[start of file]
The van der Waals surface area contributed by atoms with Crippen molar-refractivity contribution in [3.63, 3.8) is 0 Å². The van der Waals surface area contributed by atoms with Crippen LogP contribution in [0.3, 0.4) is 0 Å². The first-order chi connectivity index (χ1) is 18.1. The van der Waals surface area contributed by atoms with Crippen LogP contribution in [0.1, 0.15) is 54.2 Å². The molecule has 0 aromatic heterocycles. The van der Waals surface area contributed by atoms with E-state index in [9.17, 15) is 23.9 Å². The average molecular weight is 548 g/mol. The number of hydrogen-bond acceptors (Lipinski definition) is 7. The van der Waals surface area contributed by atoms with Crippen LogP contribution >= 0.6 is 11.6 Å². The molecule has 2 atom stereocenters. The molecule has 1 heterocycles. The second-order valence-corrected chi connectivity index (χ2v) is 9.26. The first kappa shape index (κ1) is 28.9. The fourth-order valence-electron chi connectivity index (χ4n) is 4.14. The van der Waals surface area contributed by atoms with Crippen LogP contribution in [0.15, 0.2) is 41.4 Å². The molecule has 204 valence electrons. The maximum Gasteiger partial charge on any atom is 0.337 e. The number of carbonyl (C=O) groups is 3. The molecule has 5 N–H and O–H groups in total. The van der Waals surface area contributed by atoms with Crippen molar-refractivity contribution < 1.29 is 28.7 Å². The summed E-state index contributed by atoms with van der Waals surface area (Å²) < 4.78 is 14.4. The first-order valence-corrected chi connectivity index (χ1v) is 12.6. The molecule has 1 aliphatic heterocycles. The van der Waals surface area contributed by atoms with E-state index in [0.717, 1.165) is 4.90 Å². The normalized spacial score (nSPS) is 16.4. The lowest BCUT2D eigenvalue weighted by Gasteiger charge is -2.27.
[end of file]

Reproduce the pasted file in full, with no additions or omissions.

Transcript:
The van der Waals surface area contributed by atoms with Crippen molar-refractivity contribution in [3.63, 3.8) is 0 Å². The van der Waals surface area contributed by atoms with Crippen LogP contribution in [0.3, 0.4) is 0 Å². The first-order chi connectivity index (χ1) is 18.1. The van der Waals surface area contributed by atoms with Crippen LogP contribution in [0.1, 0.15) is 54.2 Å². The molecule has 0 aromatic heterocycles. The van der Waals surface area contributed by atoms with E-state index in [9.17, 15) is 23.9 Å². The average molecular weight is 548 g/mol. The number of hydrogen-bond acceptors (Lipinski definition) is 7. The van der Waals surface area contributed by atoms with Crippen LogP contribution >= 0.6 is 11.6 Å². The molecule has 2 atom stereocenters. The molecule has 1 heterocycles. The second-order valence-corrected chi connectivity index (χ2v) is 9.26. The first kappa shape index (κ1) is 28.9. The fourth-order valence-electron chi connectivity index (χ4n) is 4.14. The van der Waals surface area contributed by atoms with Crippen LogP contribution in [0.15, 0.2) is 41.4 Å². The molecule has 204 valence electrons. The maximum Gasteiger partial charge on any atom is 0.337 e. The number of carbonyl (C=O) groups is 3. The molecule has 5 N–H and O–H groups in total. The van der Waals surface area contributed by atoms with Crippen molar-refractivity contribution < 1.29 is 28.7 Å². The summed E-state index contributed by atoms with van der Waals surface area (Å²) < 4.78 is 14.4. The first-order valence-corrected chi connectivity index (χ1v) is 12.6. The molecule has 1 aliphatic heterocycles. The van der Waals surface area contributed by atoms with E-state index in [0.717, 1.165) is 4.90 Å². The normalized spacial score (nSPS) is 16.4. The lowest BCUT2D eigenvalue weighted by Gasteiger charge is -2.27.